• May vary based on you configuration and version.
    • UPDATE: If the mofcomp.exe file does not exist in the shared directory see instructions below.

  3. Run the following command (This will vary depending on your version on SQL server):

    • May vary based on you configuration and version.
You should see a message similar to the following:


If the mofcomp.exe file does not exist in the SQL shared directory server perform a search for the file in the following directory: C:\Windows\winsxs

The result will be something similar to this: C:\Windows\winsxs\wow64_microsoft-windows-wmi-core.resources_31bf3856ad364e35_6.1.7600.16385_en-us_3b112a3415ba87ce

Replace the location for Step # 2 with the results of the search. Example:

Feb 15

SQL 2012 F5 Keyboard Shortcut Refresh

For some unknown reason, Microsoft decided to change the global refresh key (F5) in SQL 2012 to debug. This has caused me countless headaches when trying to refresh a database in the Object Explorer. Here is how I went about changing F5 from debug to refresh:

  1. In SQL Server Management Studio, click Tools, then click Options
  2. Under Environment, expand Keyboard then select Keyboard nested underneath:

  3. Search from View.Refresh and highlight.
  4. Under Press shortcut keys: press F5:

  5. Click Assign, the screen should look like this:

  6. Click OK and you’re done!

Stupid debug

Feb 14

Check SQL Version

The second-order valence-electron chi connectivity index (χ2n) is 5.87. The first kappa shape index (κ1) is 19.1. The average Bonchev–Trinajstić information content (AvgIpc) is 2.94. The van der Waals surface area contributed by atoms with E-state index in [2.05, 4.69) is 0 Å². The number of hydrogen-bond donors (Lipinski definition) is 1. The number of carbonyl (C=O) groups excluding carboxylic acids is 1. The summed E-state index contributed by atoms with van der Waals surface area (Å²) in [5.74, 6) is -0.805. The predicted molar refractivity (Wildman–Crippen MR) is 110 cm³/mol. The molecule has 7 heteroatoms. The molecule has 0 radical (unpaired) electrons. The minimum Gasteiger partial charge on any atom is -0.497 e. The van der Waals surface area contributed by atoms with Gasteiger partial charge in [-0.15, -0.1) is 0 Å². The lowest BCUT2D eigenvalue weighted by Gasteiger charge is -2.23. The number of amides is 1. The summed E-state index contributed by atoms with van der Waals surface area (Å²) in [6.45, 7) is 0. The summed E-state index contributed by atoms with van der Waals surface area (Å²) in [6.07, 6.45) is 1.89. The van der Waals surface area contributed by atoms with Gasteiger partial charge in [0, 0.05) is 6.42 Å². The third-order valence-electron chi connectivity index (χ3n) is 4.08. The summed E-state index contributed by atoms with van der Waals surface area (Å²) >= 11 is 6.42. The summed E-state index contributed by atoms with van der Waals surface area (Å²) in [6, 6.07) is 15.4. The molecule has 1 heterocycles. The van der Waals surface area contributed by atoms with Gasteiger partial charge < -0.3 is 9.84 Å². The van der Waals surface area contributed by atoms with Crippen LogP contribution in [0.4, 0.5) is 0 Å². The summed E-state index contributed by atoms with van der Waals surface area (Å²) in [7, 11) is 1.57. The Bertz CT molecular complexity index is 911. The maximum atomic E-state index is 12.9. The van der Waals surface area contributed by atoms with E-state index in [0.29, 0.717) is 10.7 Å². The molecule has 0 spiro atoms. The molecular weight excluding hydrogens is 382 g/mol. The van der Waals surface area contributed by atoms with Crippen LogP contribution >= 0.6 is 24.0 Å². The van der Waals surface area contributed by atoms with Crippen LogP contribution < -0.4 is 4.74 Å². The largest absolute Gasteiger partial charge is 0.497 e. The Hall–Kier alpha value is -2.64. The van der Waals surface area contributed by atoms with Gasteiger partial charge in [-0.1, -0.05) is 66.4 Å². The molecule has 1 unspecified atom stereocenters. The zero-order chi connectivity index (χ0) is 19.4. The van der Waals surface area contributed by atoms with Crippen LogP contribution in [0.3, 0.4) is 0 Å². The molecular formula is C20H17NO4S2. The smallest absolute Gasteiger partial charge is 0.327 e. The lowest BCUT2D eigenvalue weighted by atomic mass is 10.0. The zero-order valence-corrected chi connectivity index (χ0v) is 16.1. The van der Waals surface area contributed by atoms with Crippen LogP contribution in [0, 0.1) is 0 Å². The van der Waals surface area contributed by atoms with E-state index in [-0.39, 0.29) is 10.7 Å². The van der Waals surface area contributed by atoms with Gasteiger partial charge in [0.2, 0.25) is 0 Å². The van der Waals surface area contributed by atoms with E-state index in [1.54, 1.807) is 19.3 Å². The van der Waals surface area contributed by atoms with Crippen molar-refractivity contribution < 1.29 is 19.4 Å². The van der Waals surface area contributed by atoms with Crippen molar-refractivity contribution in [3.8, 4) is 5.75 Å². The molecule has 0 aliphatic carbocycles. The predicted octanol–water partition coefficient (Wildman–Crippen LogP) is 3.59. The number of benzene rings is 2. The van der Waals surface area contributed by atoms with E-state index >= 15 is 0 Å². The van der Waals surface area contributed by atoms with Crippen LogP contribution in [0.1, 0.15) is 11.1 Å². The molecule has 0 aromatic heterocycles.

My preferred way of getting a SQL version with an easy to read output:


Feb 13

Database in Suspect or Recovery Pending State

Today one of the SQL 2008 R2 clusters that I manage lost a shared disk. The disk happened to be the DATA directory for SQL server. When the disk came back online it performed a chkdsk, and determined that there was corruption on the disk. After logging into the SQL instance I found a database in a Suspect state and another in a Recovery Pending State.

Losing a disk is a scarring thing, especially when the databases on that disk don’t come back online in a healthy state. The resolution is fairly strait forward for both situations:

  1. Set the database into EMERGENCY mode and turn on SINGLE USER mode:
  2. Check the database for potential errors:
  3. At this point, based on the errors you received, you need to decided what course of action need to be taken. Errors regarding loss of data might constitute restoring the database from backup; on the other had errors regarding bad indexes and partitions you might consider allowing DBCC CHECKDB to correct the issues. Ultimately the end of the DBCC CHECKDB results will tell the you minimum repair level to correct the issues that it discovered. Use the command below that corresponds to the results of your CHECKDB:
  4. After CHECKDB is complete the database should be in a healthy state. Now you can bring it back to multi-user mode:

Feb 13


For quite some time I didn’t know the difference between ROLLBACK IMMEDIATE and NO_WAIT when altering a database. These are similar in nature, but perform very different tasks. Lets look at the differences:

      Specifies whether to roll back after the specified number of seconds or immediately
      Specifies that if the requested database state or option change cannot complete immediately without waiting for transactions to commit or roll back on their own, the request will fail.

If at first glance you still don’t understand the difference don’t fret…I didn’t either. Here is the major difference:

ROLLBACK IMMEDIATE will take all uncommitted transactions and running queries and roll them back immediately. NO_WAIT is a more polite method; it will wait for transactions to commit or roll back and running queries to complete before the ALTER DATABASE statement executes.

You can read more about the differences on Microsoft’s MSDN site:
Definitions above are taken from there.